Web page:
Previous page
Next page
Claims(21)
1. A method of personalizing a speech synthesizer, comprising:
obtaining a corpus of speech data expressed as a set of parameters useable by said speech synthesizer to generate synthesized speech;
decomposing said set of parameters into a set of speaker dependent parameters and a set of speaker independent parameters;
obtaining enrollment data from a new speaker and using said enrollment data to adapt said speaker dependent parameters and thereby generate adapted speaker dependent parameters by selecting a supervector in an eipenspace trained on speaker dependent parameters of multiple training speakers, said supervector selected to be most consistent with the enrollment data;
combining said speaker independent parameters and said adapted speaker dependent parameters to construct personalized synthesis parameters for use by said speech synthesizer in generating synthesized speech.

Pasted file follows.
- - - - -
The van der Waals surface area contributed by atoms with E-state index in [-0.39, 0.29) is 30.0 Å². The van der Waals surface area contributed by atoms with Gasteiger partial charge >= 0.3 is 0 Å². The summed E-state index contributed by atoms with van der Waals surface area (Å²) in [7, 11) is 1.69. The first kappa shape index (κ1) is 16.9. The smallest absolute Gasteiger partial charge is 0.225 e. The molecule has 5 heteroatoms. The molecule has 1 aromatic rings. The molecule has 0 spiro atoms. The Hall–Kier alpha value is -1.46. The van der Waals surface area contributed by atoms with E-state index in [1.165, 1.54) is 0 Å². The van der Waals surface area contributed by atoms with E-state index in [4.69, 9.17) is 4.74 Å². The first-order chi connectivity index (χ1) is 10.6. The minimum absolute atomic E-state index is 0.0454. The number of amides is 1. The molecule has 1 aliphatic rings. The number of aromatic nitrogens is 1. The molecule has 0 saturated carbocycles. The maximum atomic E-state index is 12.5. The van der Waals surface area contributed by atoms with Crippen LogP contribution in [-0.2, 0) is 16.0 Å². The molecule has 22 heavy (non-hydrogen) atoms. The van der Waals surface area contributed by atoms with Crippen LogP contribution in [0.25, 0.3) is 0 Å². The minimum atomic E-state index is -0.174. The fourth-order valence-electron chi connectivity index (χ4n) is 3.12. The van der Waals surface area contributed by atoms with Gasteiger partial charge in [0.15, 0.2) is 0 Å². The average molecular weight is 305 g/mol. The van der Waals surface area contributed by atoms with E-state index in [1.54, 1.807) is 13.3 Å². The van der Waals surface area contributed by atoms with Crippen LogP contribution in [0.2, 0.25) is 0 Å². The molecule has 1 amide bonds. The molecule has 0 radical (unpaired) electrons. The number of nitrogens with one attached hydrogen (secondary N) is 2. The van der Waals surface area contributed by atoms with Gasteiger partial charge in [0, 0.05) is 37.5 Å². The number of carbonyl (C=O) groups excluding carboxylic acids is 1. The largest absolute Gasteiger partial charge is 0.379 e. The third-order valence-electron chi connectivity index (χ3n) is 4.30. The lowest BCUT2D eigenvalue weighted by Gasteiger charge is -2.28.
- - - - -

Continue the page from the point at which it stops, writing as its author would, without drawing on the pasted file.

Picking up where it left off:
2. The method of claim 1 wherein the number of speaker independent parameters exceeds the number of speaker dependent parameters.
3. The method of claim 1 wherein said decomposing step is performed by identifying context dependent information and using said context dependent to represent said speaker independent parameters.
4. The method of claim 1 wherein said decomposing step is performed by identifying context independent information and using said context independent to represent said speaker dependent parameters.
5. The method of claim 1 wherein said speech data comprise a set of frequency parameters corresponding to formant trajectories associated with human speech.
6. The method of claim 1 wherein said speech data comprise a set of time domain parameters corresponding to glottal source information associated with human speech.
7. The method of claim 1 wherein said speech data comprise set of parameters corresponding to prosody information associated with human speech.